PALM SPRINGS, CA — Patients on chronic opioid treatment should be assessed for sleep-disordered breathing, as central apnea can result in a higher risk of morbidity and mortality, according to a presentation during the 2012 American Academy of Pain Medicine Annual Meeting.
In the hospital setting, incidence of opiate-induced respiratory depression is 10–15%, representing a major clinical challenge for anesthesiologists, pain medicine specialists, and intensivists. Balancing the trade-off between analgesia and sedation and respiratory depression is critically important because risk of central sleep apnea due to sleep-disordered breathing — another result of opioid usage in patients with chronic pain — can be increased with no physiological “cue,” said Lynn R. Webster, MD, Lifetree Clinical Research, Salt Lake City, UT. Case studies have found that even a single dose of an opioid can push patients into the severe category of central sleep apnea that would otherwise go undetected unless the patient was being monitored.
Risk factors for sleep apnea with chronic opioid therapy include the opioid dose, concomitant use of benzodiazepines, and age, he said, with body mass index having an inverse relationship. “Every opioid for every individual is unique; start low and titrate up,” he said.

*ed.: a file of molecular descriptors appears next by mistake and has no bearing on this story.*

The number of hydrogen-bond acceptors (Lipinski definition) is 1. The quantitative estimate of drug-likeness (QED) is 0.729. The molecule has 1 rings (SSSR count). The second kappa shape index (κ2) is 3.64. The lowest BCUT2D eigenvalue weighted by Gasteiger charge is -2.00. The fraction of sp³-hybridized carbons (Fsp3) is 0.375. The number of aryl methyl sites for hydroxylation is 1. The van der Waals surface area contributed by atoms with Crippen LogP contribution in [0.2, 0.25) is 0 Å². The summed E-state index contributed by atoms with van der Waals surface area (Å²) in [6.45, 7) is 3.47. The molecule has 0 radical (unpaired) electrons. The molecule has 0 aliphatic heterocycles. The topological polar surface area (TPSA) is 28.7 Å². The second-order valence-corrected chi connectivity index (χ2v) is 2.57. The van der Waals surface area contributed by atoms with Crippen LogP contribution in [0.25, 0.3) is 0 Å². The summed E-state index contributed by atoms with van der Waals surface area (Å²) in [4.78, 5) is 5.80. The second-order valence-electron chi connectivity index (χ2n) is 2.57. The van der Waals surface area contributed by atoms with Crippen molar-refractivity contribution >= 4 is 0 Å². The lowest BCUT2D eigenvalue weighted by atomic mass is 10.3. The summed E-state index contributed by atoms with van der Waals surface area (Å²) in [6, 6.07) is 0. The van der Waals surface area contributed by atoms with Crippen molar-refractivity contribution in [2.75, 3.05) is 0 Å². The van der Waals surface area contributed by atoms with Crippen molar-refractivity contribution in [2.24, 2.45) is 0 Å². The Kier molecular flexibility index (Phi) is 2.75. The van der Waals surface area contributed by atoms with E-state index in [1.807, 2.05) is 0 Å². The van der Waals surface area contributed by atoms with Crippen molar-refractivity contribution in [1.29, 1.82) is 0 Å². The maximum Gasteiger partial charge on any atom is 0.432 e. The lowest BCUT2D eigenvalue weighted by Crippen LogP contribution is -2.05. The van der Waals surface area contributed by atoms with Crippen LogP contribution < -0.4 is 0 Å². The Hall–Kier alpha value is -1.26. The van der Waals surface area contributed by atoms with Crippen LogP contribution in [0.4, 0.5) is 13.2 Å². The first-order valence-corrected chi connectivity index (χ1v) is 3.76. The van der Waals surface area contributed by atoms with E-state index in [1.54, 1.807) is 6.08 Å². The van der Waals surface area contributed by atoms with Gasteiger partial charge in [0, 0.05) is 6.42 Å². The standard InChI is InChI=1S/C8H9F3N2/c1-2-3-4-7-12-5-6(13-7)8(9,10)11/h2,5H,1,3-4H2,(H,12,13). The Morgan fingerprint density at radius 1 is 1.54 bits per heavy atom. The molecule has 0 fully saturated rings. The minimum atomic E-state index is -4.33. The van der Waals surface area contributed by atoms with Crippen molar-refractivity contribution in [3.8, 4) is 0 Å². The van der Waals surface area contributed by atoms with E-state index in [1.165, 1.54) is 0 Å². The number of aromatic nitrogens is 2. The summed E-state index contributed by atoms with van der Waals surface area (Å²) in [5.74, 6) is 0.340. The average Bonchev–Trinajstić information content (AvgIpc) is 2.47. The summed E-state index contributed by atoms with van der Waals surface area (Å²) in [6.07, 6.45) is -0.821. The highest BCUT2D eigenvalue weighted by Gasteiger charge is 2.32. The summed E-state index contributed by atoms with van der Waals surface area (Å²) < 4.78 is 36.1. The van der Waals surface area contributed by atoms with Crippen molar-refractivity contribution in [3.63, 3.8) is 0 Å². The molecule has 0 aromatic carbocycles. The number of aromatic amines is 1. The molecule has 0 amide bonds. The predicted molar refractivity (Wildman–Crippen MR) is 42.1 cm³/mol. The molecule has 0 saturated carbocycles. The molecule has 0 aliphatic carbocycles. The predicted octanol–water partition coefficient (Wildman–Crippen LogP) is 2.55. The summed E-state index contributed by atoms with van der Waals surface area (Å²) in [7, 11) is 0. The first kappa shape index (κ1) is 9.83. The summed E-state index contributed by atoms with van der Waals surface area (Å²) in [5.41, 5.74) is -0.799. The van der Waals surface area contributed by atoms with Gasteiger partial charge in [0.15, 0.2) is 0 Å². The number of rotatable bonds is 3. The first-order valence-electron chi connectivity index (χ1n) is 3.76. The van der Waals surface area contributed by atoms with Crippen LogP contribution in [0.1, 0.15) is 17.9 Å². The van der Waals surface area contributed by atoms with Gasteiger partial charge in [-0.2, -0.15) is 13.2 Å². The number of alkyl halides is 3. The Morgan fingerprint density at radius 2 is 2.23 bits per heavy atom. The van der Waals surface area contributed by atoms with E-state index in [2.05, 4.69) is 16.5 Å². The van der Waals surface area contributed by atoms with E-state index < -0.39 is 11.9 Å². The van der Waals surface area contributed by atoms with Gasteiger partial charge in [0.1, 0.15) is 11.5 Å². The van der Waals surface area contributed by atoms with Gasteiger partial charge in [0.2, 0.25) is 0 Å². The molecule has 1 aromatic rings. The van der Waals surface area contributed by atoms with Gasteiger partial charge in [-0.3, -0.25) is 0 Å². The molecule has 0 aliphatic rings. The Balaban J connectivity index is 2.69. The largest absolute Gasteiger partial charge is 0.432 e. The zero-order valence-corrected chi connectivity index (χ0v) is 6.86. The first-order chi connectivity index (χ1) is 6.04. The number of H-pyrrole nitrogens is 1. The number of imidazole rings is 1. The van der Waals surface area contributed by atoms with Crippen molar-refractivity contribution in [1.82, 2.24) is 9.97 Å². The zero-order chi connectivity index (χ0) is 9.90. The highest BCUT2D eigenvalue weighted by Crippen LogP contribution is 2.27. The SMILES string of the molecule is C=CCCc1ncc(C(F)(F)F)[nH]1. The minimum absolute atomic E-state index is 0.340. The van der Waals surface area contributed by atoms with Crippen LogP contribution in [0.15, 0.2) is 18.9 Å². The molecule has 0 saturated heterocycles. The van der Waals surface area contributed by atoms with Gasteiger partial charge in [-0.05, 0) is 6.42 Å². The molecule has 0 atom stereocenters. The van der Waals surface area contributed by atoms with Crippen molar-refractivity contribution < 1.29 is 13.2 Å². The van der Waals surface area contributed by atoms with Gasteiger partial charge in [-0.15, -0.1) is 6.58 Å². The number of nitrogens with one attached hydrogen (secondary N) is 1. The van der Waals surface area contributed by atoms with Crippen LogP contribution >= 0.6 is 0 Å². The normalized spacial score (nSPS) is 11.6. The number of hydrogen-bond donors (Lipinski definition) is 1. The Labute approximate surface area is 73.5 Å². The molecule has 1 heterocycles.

Now that “we know where respiratory rhythm is generated,” the task remains to develop agents that can increase effectiveness of an opioid without interfering with its underlying analgesic effects, said John J. Greer, PhD, of the University of Alberta, Edmonton, Canada.
One new class of agents being explored is the ampakines, which have been shown to have respiratory stimulant effects on the brain’s pre-Bötzinger complex. Specifically, an intravenous formulation of the ampakine CX717 is being developed; ideally, it could be used in conjunction with opioid drugs to reduce respiratory depression without affecting analgesia. Ampakines may also find a use in apnea of prematurity, Dr. Greer concluded.